History – Electives African Studies This course introduces students to the fascinating world of Africa, the birthplace of humankind. The course covers a variety of aspects of this, the second largest continent, including geography, early man, some of the early African kingdoms, such as Nubia, Ghana, and Songhay, and the slave trade. Later in the course, students learn about how the West came to know about Africa, and how Europeans carved up the continent for their own glorification. The course covers the African people’s reaction to all this, and looks closely at the mfecane, the “time of troubles.” Finally, students encounter some of the conflicts that have wracked Africa, including the Zulu Wars, the Boer War, and Africa between the wars, which led directly to African independence and Africa today, a continent with massive and tragic problems. Woven throughout the course are glimpses of African culture, folklore, art, music, dance, and food. (Semester, .50 credit) Civil Rights, Human Rights, and Civil Liberties This course focuses on understanding how the Constitution works to guarantee specific rights to United States citizens. Students take a close look at the United States Constitution and Bill of Rights to develop a greater understanding of the meaning and intent of these documents. Using a case-based method, students debate the controversial aspects of these fundamental freedoms. Utilizing many of the major historic Supreme Court cases, as well as cases of the post-9/11 world, students acquire a deeper comprehension of how the protection of rights fits into the structure of the Constitution and how these rights are the basis of what it means to be an American. The course thoroughly delves into two civil rights movements unique to the United States, that of African and Native Americans. In addition, students have the opportunity to explore a civil rights issue of global importance so that they may gain a greater understanding of issues facing those living outside the United States. (Semester, .50 credit) D.C. History This course focuses on archival primary source work that allows students to analyze and synthesize local history. Students establish partnerships with local archives to facilitate access to primary source documents. Projects also include the curation of local online history that is not currently available digitally, thus contributing to the larger field of historical research. The course allows students to look at history through a myriad of cultural lenses, for example the African-American experience in Washington, DC. (Semester, .50 credit) Global Art History This course is a study of the human experience as revealed through works of art. Students connect art and history by researching events and cultures that have inspired the “stories” told via painting, sculpture, architecture, printmaking, ceramics, and photography. Students are expected to research, present, and defend point papers, collaborate in discussion forums, and prepare a legacy book of artistic contributions within significant themes/time frames that become the final project for evaluation. (Semester, .50 credit)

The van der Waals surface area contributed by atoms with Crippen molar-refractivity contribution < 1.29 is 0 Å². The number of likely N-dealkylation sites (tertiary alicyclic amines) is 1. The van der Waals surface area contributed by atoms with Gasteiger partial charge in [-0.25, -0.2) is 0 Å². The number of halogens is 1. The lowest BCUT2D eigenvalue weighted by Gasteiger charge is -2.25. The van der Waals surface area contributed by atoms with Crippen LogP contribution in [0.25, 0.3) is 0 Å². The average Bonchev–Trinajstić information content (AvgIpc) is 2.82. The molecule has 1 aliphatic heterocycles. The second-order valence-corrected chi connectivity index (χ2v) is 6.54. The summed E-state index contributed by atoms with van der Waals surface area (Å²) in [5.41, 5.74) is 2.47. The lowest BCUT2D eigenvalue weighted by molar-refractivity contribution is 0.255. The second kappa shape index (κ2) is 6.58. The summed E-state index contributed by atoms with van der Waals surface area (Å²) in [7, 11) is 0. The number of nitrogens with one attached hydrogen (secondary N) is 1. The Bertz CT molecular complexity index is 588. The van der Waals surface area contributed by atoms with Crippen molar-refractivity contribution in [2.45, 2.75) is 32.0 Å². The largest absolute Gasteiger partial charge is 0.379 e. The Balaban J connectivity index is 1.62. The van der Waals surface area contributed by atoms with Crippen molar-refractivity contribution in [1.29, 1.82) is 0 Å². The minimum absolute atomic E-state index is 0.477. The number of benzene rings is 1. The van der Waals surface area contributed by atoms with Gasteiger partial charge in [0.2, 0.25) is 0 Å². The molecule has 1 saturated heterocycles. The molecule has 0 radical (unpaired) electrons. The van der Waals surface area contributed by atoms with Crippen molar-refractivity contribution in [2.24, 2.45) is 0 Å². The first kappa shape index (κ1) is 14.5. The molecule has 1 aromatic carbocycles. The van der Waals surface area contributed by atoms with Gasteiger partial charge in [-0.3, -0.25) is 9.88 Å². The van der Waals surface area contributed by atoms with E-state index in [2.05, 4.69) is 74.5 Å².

Greek and Roman History and Civilization In this course, students learn the history of the ancient Greeks and Romans, gaining further insight into the cultures and daily lives of these civilizations through the study of their literature in particular and art, where applicable. By learning the history of these important civilizations, students are also able to parley this enhanced historical literacy into a greater cultural literacy, understanding the lessons of ancient history and drawing parallels between the problems and triumphs faced by the Greeks and Romans with those encountered by our civilization today. The course is open to all interested students in grades 10 and above. No prior knowledge of Latin or Greek is required. This course is considered either a history elective or a classics elective. (Semester, .50 credit) Greek and Roman Mythology In this course, students learn the most important mythological stories of the ancient Greeks and Romans with an eye toward discerning the priorities and fears of the civilizations that produced them. By learning details of these important myths, students are also able to parley this enhanced mythological literacy into a greater cultural literacy, appreciating the richness of Western literature and art and recognizing allusions to mythology that occur therein. Students are also able to detect universal archetypes and patterns across a variety of mythological stories and understand how they recur in myths from other cultures and other forms of media. The course is open to all interested students in grades 10 and above. No prior knowledge of Latin or Greek is required. This course is considered either a history elective or a classics elective. (Semester, .50 credit) History in the News The course attempts to build on the tenth and eleventh grade experiences in Contemporary World History and US History. Students will have acquired not only background knowledge of national and world events, but they will also be proficient at a number of technology skills such as Internet research strategies. (Semester, .50 credit) Middle East Issues In this course, students learn about a pivotal region in current affairs and politics. While students study historical events and developments in the area since the advent of the Ottoman Empire, the course focuses on significant elements and concepts that make the region unique, such as its diverse peoples and its noted conflicts. In addition, the course emphasizes the interplay of religion, social structure, literature, politics and history, with the purpose of creating in the student the ability to recognize these relationships whenever events are reported upon in the media. This course is open to juniors and seniors. (Semester, .50 credit) Russian Studies In this course, students learn about the culture and history of Russia, as well as the influence of Russia on European and Asian history. The emphasis of this course is on Russia in the modern world. Since this course is a general studies course, literature, music, society, and culture occupy a central place in the course. This course is offered to seniors. (Semester, .50 credit)